Two trends stand out in a survey of the world scale patterning of labour unrest in the 1980s: the weakening and subsequent decline of militancy among workers in the advanced capitalist (or core) countries and the simultaneous emergence of strong and effective labour movements in numerous newly industrializing (or semi-peripheral) countries. Thus, while workers in US mass production industries have been on the defensive as companies close plants and cut real wages, a wave of worker militancy in the summer of 1987 shook the South Korean economy, and won major concessions from employers and the state. And while British mine workers were decisively defeated after a long and bitter dispute, deepening the overall crisis of the labour movement, black South African miners have, through a series of extremely disruptive strikes, become perhaps the most strategic force directly and indirectly challenging the apartheid structure. Poland, Brazil, Spain and other examples would only further illustrate the point: that is, by the 1980s the centre of gravity of world labour unrest had shifted from its historical epicentre — the core countries — to the semi-periphery of the world economy.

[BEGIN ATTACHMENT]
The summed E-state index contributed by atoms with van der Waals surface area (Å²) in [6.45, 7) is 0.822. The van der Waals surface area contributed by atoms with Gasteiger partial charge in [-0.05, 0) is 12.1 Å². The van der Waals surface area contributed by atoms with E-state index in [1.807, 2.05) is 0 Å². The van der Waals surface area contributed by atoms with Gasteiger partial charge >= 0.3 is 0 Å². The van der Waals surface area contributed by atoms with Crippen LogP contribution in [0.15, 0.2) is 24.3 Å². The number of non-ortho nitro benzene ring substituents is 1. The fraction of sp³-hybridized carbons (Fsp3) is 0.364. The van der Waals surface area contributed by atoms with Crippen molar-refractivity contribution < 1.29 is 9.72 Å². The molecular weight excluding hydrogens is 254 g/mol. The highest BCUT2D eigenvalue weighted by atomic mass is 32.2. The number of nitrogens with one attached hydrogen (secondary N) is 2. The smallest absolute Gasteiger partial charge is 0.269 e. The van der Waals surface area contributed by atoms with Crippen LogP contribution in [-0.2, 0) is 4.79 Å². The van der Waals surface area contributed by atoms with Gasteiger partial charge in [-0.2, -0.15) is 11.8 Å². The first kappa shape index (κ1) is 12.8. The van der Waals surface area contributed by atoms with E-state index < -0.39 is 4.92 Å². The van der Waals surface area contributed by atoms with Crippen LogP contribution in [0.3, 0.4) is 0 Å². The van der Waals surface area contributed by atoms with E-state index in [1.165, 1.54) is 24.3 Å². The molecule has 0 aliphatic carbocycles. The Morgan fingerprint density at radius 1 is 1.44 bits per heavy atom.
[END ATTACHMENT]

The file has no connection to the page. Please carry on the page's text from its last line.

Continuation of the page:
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- World-Scale Patterns of Labour—Capital Conflict
- Palgrave Macmillan UK
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